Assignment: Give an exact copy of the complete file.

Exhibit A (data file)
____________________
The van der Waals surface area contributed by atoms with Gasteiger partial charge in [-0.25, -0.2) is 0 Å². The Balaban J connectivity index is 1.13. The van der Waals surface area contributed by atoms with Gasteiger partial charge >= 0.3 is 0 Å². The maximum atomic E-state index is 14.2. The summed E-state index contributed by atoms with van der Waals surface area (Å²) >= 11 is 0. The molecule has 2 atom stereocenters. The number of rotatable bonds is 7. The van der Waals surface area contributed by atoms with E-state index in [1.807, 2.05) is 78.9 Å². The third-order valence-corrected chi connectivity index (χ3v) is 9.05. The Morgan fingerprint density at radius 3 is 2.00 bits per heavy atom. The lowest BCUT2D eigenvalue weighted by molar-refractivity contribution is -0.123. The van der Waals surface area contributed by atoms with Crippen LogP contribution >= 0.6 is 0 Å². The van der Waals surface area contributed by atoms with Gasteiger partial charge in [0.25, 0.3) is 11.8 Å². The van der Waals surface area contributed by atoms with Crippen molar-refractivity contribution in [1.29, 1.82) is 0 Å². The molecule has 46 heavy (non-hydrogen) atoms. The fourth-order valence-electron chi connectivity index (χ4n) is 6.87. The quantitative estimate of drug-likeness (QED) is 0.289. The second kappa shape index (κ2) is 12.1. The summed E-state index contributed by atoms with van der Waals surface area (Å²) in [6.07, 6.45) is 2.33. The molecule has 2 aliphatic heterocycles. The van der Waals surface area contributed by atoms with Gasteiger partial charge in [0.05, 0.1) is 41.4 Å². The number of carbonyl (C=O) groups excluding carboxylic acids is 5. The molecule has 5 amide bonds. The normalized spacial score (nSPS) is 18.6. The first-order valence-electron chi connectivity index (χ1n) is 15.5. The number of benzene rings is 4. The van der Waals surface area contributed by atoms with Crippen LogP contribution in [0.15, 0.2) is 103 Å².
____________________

The van der Waals surface area contributed by atoms with Gasteiger partial charge in [-0.25, -0.2) is 0 Å². The Balaban J connectivity index is 1.13. The van der Waals surface area contributed by atoms with Gasteiger partial charge >= 0.3 is 0 Å². The maximum atomic E-state index is 14.2. The summed E-state index contributed by atoms with van der Waals surface area (Å²) >= 11 is 0. The molecule has 2 atom stereocenters. The number of rotatable bonds is 7. The van der Waals surface area contributed by atoms with E-state index in [1.807, 2.05) is 78.9 Å². The third-order valence-corrected chi connectivity index (χ3v) is 9.05. The Morgan fingerprint density at radius 3 is 2.00 bits per heavy atom. The lowest BCUT2D eigenvalue weighted by molar-refractivity contribution is -0.123. The van der Waals surface area contributed by atoms with Crippen LogP contribution >= 0.6 is 0 Å². The van der Waals surface area contributed by atoms with Gasteiger partial charge in [0.25, 0.3) is 11.8 Å². The van der Waals surface area contributed by atoms with Crippen molar-refractivity contribution in [1.29, 1.82) is 0 Å². The molecule has 46 heavy (non-hydrogen) atoms. The fourth-order valence-electron chi connectivity index (χ4n) is 6.87. The quantitative estimate of drug-likeness (QED) is 0.289. The second kappa shape index (κ2) is 12.1. The summed E-state index contributed by atoms with van der Waals surface area (Å²) in [6.07, 6.45) is 2.33. The molecule has 2 aliphatic heterocycles. The van der Waals surface area contributed by atoms with Gasteiger partial charge in [0.05, 0.1) is 41.4 Å². The number of carbonyl (C=O) groups excluding carboxylic acids is 5. The molecule has 5 amide bonds. The normalized spacial score (nSPS) is 18.6. The first-order valence-electron chi connectivity index (χ1n) is 15.5. The number of benzene rings is 4. The van der Waals surface area contributed by atoms with Crippen LogP contribution in [0.15, 0.2) is 103 Å².